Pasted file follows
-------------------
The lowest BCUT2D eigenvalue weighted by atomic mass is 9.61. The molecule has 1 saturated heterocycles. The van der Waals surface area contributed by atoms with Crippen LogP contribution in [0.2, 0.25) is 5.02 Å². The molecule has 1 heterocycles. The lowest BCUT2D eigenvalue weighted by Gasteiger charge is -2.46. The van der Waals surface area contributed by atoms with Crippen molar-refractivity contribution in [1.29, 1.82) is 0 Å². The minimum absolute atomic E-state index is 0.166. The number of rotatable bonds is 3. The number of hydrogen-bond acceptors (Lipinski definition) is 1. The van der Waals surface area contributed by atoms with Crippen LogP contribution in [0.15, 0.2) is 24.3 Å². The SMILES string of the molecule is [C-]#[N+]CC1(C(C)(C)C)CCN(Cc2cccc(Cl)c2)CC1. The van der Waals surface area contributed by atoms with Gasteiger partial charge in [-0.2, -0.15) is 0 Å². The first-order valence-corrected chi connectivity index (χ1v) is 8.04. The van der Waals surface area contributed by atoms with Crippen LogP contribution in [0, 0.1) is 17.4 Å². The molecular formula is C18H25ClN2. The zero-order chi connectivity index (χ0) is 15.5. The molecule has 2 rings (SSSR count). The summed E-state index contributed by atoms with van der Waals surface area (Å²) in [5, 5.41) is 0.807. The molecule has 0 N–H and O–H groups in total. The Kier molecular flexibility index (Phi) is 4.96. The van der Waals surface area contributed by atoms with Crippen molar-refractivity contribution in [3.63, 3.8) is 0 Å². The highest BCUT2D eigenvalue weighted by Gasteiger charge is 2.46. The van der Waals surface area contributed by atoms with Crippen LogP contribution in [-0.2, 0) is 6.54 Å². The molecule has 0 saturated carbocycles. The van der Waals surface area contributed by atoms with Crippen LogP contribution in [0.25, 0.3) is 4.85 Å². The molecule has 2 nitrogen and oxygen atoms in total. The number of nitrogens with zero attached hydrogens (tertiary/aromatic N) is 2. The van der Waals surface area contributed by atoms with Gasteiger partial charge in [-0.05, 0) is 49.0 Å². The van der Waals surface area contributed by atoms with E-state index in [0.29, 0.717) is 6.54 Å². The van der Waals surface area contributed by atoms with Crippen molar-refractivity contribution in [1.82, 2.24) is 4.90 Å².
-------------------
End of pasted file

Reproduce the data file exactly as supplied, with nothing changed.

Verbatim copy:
The lowest BCUT2D eigenvalue weighted by atomic mass is 9.61. The molecule has 1 saturated heterocycles. The van der Waals surface area contributed by atoms with Crippen LogP contribution in [0.2, 0.25) is 5.02 Å². The molecule has 1 heterocycles. The lowest BCUT2D eigenvalue weighted by Gasteiger charge is -2.46. The van der Waals surface area contributed by atoms with Crippen molar-refractivity contribution in [1.29, 1.82) is 0 Å². The minimum absolute atomic E-state index is 0.166. The number of rotatable bonds is 3. The number of hydrogen-bond acceptors (Lipinski definition) is 1. The van der Waals surface area contributed by atoms with Crippen LogP contribution in [0.15, 0.2) is 24.3 Å². The SMILES string of the molecule is [C-]#[N+]CC1(C(C)(C)C)CCN(Cc2cccc(Cl)c2)CC1. The van der Waals surface area contributed by atoms with Gasteiger partial charge in [-0.2, -0.15) is 0 Å². The first-order valence-corrected chi connectivity index (χ1v) is 8.04. The van der Waals surface area contributed by atoms with Crippen LogP contribution in [0, 0.1) is 17.4 Å². The molecular formula is C18H25ClN2. The zero-order chi connectivity index (χ0) is 15.5. The molecule has 2 rings (SSSR count). The summed E-state index contributed by atoms with van der Waals surface area (Å²) in [5, 5.41) is 0.807. The molecule has 0 N–H and O–H groups in total. The Kier molecular flexibility index (Phi) is 4.96. The van der Waals surface area contributed by atoms with Crippen molar-refractivity contribution in [3.63, 3.8) is 0 Å². The highest BCUT2D eigenvalue weighted by Gasteiger charge is 2.46. The van der Waals surface area contributed by atoms with Crippen LogP contribution in [-0.2, 0) is 6.54 Å². The molecule has 0 saturated carbocycles. The van der Waals surface area contributed by atoms with Crippen LogP contribution in [0.25, 0.3) is 4.85 Å². The molecule has 2 nitrogen and oxygen atoms in total. The number of nitrogens with zero attached hydrogens (tertiary/aromatic N) is 2. The van der Waals surface area contributed by atoms with Gasteiger partial charge in [-0.05, 0) is 49.0 Å². The van der Waals surface area contributed by atoms with E-state index in [0.29, 0.717) is 6.54 Å². The van der Waals surface area contributed by atoms with Crippen molar-refractivity contribution in [1.82, 2.24) is 4.90 Å².